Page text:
Will 2017 be the year of AI?

We find out from IDC, Forrester and Gartner which technologies have gained CIOs’ attention and what else IT leaders should do to prepare their organisation for upcoming challenges.

By Nurdianah Md Nur
Jan. 3, 2017

AI future

It's still too early to say that artificial intelligence (AI) has taken over the world, but the technology is gradually creeping into our lives. In Singapore, relationship managers at DBS Bank are using IBM Watson to dish out better wealth management advice to its customers. The Infocomm Media Development Authority of Singapore (IMDA) is also working with Microsoft on a proof-of-concept that integrates chatbots into online public services.

As businesses and governments eagerly embrace the Internet of Things (IoT) to become 'smarter' and more efficient, they will inevitably drive up the adoption of AI. According to IDC, 40 percent of the digital transformation initiatives — and 100 percent of IoT initiatives — globally will be supported by AI capabilities by 2019.

One technology that delivers both the value of IoT and AI is Robotic Process Automation (RPA). RPA is a software that organisations/users can configure to capture and interpret the actions of existing applications in various business processes. Once it has 'learnt' specific processes, it can then automatically process transactions, manipulate data, trigger responses, and communicate with other systems as necessary. 

This is why organisations that rely heavily on repetitive manual tasks have shown a lot of interest in RPA in the past year, Frederic Giron, Forrester's VP and Research Director, told CIO Asia. It is thus not surprising that IDC forecasts medical diagnostics and treatment, quality management in manufacturing, and automated service agents in retail, will be the top three AI global use cases (based on spending) by 2019.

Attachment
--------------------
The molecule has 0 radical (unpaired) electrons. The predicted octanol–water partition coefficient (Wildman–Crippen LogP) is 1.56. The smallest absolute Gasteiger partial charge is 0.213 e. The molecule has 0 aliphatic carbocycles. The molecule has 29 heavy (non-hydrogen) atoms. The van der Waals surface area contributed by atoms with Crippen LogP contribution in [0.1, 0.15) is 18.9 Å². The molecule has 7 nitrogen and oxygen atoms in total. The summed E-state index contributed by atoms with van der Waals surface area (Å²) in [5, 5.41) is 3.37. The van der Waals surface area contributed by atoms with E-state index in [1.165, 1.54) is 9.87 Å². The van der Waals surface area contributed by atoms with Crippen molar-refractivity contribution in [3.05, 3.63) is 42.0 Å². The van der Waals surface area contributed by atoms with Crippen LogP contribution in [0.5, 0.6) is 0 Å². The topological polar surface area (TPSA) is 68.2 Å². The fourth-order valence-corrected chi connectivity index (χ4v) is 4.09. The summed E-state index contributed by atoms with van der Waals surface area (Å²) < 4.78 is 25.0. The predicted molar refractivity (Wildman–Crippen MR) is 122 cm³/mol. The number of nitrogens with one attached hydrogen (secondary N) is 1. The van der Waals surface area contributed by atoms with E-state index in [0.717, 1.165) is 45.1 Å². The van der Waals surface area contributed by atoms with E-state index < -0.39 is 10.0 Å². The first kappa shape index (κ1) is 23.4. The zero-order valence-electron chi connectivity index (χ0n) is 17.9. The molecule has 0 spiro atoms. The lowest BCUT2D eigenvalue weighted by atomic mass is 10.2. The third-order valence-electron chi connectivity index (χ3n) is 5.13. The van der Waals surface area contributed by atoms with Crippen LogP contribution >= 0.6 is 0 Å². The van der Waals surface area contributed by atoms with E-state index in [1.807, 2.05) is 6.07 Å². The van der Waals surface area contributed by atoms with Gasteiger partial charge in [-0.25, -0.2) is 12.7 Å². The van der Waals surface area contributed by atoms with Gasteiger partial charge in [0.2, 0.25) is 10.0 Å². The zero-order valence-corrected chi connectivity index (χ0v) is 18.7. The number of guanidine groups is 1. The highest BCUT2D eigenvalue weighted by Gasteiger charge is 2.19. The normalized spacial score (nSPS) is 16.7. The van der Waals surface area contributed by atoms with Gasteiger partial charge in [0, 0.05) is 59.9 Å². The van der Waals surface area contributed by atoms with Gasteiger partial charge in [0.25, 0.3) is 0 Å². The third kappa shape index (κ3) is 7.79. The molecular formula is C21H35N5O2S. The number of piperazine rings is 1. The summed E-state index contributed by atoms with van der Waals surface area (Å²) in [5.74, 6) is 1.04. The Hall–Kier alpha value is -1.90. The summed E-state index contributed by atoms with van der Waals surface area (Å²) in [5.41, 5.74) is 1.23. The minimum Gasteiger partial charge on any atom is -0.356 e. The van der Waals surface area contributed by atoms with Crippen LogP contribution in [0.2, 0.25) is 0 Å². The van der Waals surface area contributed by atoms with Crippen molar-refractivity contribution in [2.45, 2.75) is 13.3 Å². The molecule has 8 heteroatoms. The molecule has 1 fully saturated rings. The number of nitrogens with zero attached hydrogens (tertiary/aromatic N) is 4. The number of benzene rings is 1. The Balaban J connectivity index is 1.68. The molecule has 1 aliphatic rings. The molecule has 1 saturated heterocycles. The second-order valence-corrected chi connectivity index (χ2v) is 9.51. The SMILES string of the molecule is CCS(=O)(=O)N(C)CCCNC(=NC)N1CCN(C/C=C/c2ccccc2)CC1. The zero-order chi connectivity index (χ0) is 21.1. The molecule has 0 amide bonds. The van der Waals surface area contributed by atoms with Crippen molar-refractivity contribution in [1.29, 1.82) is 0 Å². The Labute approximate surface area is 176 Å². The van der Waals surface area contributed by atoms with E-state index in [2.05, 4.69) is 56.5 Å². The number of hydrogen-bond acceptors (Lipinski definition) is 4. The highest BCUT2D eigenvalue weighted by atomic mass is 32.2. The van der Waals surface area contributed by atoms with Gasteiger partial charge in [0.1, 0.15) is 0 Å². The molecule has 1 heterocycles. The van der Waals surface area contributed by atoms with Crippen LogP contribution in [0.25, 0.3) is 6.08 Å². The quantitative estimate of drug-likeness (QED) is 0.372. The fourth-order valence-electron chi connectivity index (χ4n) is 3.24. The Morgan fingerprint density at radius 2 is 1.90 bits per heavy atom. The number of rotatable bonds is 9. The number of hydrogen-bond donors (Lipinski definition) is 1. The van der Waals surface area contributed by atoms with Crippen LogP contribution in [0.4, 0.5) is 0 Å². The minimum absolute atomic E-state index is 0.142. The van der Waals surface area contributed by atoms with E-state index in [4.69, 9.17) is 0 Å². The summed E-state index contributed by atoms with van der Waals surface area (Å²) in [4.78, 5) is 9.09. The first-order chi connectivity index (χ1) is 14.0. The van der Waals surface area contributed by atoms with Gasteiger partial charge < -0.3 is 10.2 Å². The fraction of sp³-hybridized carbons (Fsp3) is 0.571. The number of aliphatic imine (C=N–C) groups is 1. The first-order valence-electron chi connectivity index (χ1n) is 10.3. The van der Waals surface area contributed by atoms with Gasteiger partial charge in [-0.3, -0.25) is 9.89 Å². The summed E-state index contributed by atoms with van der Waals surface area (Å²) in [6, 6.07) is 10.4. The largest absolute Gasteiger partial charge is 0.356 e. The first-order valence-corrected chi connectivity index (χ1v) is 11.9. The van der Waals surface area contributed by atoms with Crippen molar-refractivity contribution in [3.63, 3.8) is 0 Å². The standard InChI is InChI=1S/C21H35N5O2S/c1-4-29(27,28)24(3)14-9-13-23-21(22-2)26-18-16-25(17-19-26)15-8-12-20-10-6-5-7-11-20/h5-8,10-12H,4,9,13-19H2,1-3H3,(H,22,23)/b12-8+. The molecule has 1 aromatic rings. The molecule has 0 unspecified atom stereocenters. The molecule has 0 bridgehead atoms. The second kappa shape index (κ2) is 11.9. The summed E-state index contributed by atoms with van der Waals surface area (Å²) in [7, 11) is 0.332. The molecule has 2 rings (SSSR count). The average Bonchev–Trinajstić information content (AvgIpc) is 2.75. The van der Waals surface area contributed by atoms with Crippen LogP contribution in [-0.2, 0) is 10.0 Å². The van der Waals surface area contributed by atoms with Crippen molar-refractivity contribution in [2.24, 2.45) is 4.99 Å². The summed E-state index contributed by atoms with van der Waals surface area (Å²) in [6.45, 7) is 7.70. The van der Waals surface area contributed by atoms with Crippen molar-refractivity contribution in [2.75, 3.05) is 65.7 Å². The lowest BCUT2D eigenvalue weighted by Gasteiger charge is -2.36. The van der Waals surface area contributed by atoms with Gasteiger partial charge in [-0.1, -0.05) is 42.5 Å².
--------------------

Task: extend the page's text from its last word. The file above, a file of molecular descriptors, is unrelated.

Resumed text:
Zooming in to the Asia Pacific excluding Japan (APeJ) region, IDC predicts that 40 percent of the digital transformation initiatives there will be supported by AI capabilities by 2020. Organisations will rely on AI for critical on-time insights for new operating and monetisation models.

Despite IDC's optimistic forecast on AI adoption, only 12 percent of the 372 CIOs polled at the CIO Summits in Malaysia, Thailand, Indonesia, Philippines, Singapore and Hong Kong, believed that AI will have the most impact on their business in the next five years. CIOs in the region didn't seem too keen on IoT too — only 14 percent said that their business will be greatly affected by IoT from now till 2021.

Giron shared his thoughts as to why APeJ organisations lack the enthusiasm to adopt IoT and AI. "The devil will be in the execution details. For instance, IoT solutions leverage modern micro-services and containers that work across a distributed architecture including edge devices, gateways and cloud services. To tease out business value, IoT data will be coupled with increasingly powerful AI and machine learning cloud services capable of consuming this data. These technologies are still relatively new to most technology management organisations in Asia Pacific."

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